Alan Harwood was born on March 20, 1935 in Tarrytown, New York. He earned his undergraduate degree, magna cum laude, in Social Relations from Harvard University in 1957 and attended the London School of Economics on a one year fellowship the following year. When he returned to the United States, he began his graduate studies in anthropology at the University of Michigan, earning his M.A. in 1960. He went on to Columbia University for his doctorate, which he was awarded in 1967.
Under a pre-doctoral fellowship funded by the Social Science Research Council, Harwood conducted ethnographic research on the Safwa of the southwestern region of Tanganyika (now known as Tanzania). From September 1962 to 1964, Harwood carried out his research mainly in the village of Isyesye, near Mbeya, Southern Highlands Region. At the time, witchcraft accusations were common, and it thus became the subject of his dissertation, Witchcraft, Sorcery, and Social Categories among the Safwa, later published in 1970.
In 1967, Harwood was hired by the Dr. Martin Luther King, Jr. Health Center (formerly called the Neighborhood Medical Care Demonstration) in Bronx, New York. From 1967 to 1970, he directed a study on the health, illness, and medical beliefs and practices of residents in a low-income area of the south Bronx. One of the articles produced from this research was Harwood's "The Hot-Cold Theory of Disease: Implications for Treatment of Puerto Rican Patients" (1971). Harwood also looked at spiritism among the Puerto Rican community, which led to his publication, Rx: Spiritist as Needed: A Study of a Puerto Rican Community Mental Health Resource (1977).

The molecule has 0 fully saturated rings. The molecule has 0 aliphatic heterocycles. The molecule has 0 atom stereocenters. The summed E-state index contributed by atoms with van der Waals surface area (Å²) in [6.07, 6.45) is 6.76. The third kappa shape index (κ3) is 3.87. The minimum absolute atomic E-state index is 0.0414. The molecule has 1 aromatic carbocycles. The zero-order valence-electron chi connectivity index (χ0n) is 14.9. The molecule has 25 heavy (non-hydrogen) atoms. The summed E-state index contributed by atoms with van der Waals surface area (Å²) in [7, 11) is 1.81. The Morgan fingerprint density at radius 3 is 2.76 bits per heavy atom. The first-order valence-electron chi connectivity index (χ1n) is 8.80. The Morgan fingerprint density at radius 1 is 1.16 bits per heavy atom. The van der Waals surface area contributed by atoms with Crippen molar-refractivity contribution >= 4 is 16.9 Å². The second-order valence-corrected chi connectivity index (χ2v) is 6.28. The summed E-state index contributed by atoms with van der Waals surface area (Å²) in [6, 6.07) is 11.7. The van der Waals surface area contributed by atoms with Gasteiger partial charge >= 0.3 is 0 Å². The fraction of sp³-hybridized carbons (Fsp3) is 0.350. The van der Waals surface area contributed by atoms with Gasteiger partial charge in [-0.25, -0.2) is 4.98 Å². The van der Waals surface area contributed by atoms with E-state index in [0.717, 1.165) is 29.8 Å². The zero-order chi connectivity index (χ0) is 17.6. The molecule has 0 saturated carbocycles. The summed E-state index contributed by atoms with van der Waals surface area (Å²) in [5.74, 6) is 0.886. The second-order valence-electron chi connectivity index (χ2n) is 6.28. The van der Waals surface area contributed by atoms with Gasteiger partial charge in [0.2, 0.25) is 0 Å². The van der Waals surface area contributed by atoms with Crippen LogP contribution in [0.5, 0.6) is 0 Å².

From 1994 to 1995, Harwood was the co-principal investigator of a study conducted under the Tufts New England Medical Center on conceptions of health and well-being among 4 ethnic groups in Boston: African Americans, Mandarin-speaking Chinese Americans, Irish Americans, and Puerto Ricans. Harwood led the group studying Irish Americans.
In addition to his research, Harwood was the founding editor of Medical Anthropology Quarterly (new series, 1986-1991) and series editor of Cambridge Studies in Medical Anthropology (1999-2004) and of Studies in Medical Anthropology (2004-2006). He also edited Ethnicity and Medical Care (1981), a book geared towards health professionals.
In 1971, Harwood spent a year in New Zealand as a visiting senior lecturer at the University of Auckland. From 1972 to 2002, he was a professor of Anthropology at the University of Massachusetts, Boston. During his tenure, he also served as adjunct professor in the Department of Psychology (1993-2002) and as associate dean for Undergraduate Education, College of Arts and Sciences (1998-2001). In addition, he was a lecturer in the Department of Social Medicine at Harvard Medical School (1992-present).
In 1982, Harwood was honored with the Wellcome Medal of the Royal Anthropological Institute of Great Britain and Ireland for Research in Anthropology as Applied to Medical Problems. He is also a Fellow of the American Anthropological Association and of the Society for Applied Anthropology.